Solvay has the composite materials to help the automotive and aerospace industries answer sustainability challenges. But in order to do that, there are a few hurdles to overcome – like making sure manufacturing robots can work with the sticky composites. It’s a team effort.
These days, end customers have increasing expectations in terms of sustainability when it comes to cars and airplanes. One of the most efficient ways to ensure those machines consume less energy is to make them lighter, which is where the use of composite materials such as carbon fiber has a key role to play. But successfully industrializing manufacturing processes based on composites comes with a couple of challenges: the raw material is more expensive than metal, so the focus must be placed on total cost of ownership, which means looking at how manufacturing higher volumes of parts in less time can be achieved. And that implies using robots.
Which in turn confronts Solvay with a challenge of its own: adapting the composites it produces so that they can be used by robots. Concretely speaking, most current composite materials are too sticky to be manipulated by robots: parts can be picked up but not placed correctly. Solvay has been investing to develop specially tailored products, but here as in so many other situations, the real solution is to be found in collaboration. Together with automotive/aerospace industries as well as robot manufacturers, Solvay is aiming to develop a new ecosystem at a time when the entire industry is at a crucial turning point. “We work intimately with our key customers in order to truly understand their needs and constraints, explains Rob Blackburn, Application Engineering Director at Solvay Composite Materials. Fundamentally, we see very clearly that for the composites industry to be successful in high volume industrialization, a strong collaborative approach is necessary.”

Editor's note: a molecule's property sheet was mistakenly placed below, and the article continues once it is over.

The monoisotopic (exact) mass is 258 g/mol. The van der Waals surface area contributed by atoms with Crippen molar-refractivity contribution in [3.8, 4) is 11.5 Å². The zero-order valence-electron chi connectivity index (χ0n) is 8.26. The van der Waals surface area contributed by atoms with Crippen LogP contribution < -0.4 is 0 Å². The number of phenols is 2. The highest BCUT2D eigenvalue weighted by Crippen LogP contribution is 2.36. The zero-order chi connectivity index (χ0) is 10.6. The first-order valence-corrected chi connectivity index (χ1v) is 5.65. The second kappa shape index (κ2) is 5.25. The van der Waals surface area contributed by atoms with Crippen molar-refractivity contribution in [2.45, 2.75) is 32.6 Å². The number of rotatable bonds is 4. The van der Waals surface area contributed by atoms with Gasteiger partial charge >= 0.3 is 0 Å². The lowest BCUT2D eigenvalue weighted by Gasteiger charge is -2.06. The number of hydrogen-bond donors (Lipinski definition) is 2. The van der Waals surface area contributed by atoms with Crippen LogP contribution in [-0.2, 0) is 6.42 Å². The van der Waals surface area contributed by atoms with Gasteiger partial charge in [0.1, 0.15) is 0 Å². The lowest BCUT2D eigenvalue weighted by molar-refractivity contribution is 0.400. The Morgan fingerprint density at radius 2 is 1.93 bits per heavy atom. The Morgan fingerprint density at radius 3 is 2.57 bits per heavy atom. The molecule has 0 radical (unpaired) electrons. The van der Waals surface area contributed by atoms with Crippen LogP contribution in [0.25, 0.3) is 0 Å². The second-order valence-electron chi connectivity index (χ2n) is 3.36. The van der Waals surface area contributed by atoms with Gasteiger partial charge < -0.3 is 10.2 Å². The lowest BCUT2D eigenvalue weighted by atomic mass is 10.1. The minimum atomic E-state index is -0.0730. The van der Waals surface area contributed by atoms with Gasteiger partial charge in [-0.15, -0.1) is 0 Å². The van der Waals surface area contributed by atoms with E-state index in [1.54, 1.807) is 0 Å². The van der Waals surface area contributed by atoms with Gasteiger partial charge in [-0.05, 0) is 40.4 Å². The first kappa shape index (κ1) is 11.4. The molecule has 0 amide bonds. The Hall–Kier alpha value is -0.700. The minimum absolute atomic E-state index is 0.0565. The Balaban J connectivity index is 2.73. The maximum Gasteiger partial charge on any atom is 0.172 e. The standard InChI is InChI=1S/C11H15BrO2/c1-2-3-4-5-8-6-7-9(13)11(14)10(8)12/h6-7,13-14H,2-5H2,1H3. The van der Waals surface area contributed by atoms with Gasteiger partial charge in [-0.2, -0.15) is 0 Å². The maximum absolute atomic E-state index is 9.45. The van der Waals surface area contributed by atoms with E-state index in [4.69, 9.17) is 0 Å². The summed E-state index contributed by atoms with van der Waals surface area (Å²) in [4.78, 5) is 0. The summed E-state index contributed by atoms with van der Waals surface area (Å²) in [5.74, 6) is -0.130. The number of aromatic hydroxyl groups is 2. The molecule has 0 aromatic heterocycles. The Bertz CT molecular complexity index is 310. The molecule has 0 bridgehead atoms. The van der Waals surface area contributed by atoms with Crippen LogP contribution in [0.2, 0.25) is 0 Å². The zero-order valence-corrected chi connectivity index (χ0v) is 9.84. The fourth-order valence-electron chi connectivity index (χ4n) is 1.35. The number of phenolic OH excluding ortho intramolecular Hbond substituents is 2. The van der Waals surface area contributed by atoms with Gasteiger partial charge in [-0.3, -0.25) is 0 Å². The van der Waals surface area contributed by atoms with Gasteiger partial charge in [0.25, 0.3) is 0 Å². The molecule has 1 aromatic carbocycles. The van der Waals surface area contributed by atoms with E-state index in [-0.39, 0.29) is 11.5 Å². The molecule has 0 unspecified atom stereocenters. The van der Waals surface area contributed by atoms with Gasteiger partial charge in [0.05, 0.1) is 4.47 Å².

A giant leap lies ahead
In the meantime, usage is already there: everyone has heard of the increasing proportion of airplanes that is made with composite materials, for example. So the question isn’t creating a new market or convincing players to change their ways, but managing the leap towards massive use. “The gap remaining now is that of high volume industrialization, says Rob Blackburn. This is no trivial task and if the industry cannot adjust, it will be a failure.”
In addition to the stickiness issue (or ‘tack’ in more technical parlance), another challenging element for the automation of composites use is the fact this is a soft, delicate and easily distorted material – not the best combination with the rigidity and fast movements of robots. “This interaction of material and machine is critical to any industrialized success”, which is where Solvay’s “deep knowledge of material-process interactions” is key in finding all the necessary solutions towards building more efficient, easier mobility. Yes, the stakes are high and “Solvay will be a clear leader in shaping this element of the industry.”